Agenus announced on Monday, in conjunction with releasing its fourth quarter earnings report, that GlaxoSmithKline (GSK) has upped the ante in its partnership with Agenus for the vaccine adjuvant QS-21, an additive that prolongs the life of the standard vaccine. Glaxo is using QS-21, also known as Stimulon, in multiple of its late stage vaccine candidates, including in a malaria vaccine that gained a large amount of international coverage for both AGEN and GSK late last year after proving to be effective in late stage study results.
Under the terms of the amended agreement, as outlined in a Monday press release,
GSK will pay Agenus a non-refundable payment of $9 million, of which $2.5 million is creditable against future manufacturing technology transfer royalty payments. The agreement also includes royalty payments for an undisclosed indication upon commercialization of a vaccine product.
The money and potential for future revenue security from a big player such as GSK is always a boost for a much smaller company like Agenus, and there's still more to the story than just the monetary factors. In the deal Glaxo was granted a 'first right of refusal' to "to negotiate for the purchase of Agenus or certain of its assets."
The 'first right' will expire in five years, but this language will fuel speculation that the initial discussion have already taken place in regards to an outright buyout.
While Stimulon could be the main target for Glaxo, it may end up being just icing on the cake for Glaxo, should a deal take place.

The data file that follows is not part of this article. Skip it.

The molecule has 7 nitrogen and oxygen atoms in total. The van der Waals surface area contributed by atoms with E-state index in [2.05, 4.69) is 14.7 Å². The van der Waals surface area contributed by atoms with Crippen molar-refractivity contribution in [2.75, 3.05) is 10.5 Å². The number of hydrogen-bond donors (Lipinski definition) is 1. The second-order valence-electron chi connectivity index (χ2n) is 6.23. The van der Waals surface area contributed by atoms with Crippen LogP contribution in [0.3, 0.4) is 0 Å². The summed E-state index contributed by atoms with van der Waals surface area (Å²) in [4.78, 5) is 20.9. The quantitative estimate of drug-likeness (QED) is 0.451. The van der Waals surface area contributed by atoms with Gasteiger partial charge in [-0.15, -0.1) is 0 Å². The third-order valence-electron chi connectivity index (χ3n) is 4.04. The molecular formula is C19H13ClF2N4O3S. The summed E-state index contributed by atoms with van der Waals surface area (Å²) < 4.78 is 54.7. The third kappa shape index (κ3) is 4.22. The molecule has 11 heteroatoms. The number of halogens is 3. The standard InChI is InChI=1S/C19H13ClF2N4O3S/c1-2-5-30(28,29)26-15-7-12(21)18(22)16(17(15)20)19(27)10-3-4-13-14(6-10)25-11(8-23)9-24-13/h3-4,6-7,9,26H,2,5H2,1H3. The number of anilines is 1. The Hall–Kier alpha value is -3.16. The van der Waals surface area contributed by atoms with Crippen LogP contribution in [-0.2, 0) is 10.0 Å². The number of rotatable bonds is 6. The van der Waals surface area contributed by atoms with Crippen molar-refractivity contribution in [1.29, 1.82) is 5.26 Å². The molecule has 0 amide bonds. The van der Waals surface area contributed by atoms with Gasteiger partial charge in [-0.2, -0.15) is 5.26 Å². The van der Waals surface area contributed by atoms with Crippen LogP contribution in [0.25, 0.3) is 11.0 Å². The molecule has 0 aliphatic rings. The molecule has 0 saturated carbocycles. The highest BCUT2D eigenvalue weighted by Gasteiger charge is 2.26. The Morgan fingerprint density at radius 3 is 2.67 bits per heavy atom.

Agenus is developing its own immunotherapeutic cancer vaccine, Prophage, for the treatment of multiple indications, including glioma. Although still only in Phase II trials, the big players in the industry are more willing than ever to jump in early on new product candidates, as evidences by Pfizer's heavy investment in Lpath, Inc. (LPTN).
It could be that Glaxo is waiting on some trial results before finalizing any deal with Agenus, as a successful Phase II changes both the current valuation of the company and its future potential.
Shares of Agenus were relatively unmoved on Monday, although volume was a bit more than double the daily norm, but someone took notice on Tuesday afternoon as the share price spiked by nearly twenty percent with volume for the day more than four times the daily average.
After laying dormant for quite some time while enduring a reverse stock split and a name change, Agenus is back in action and created some new buzz.
Along with the new found buyout speculation, keep the Phase II glioma results on the radar.
Disclosure: Long AGEN.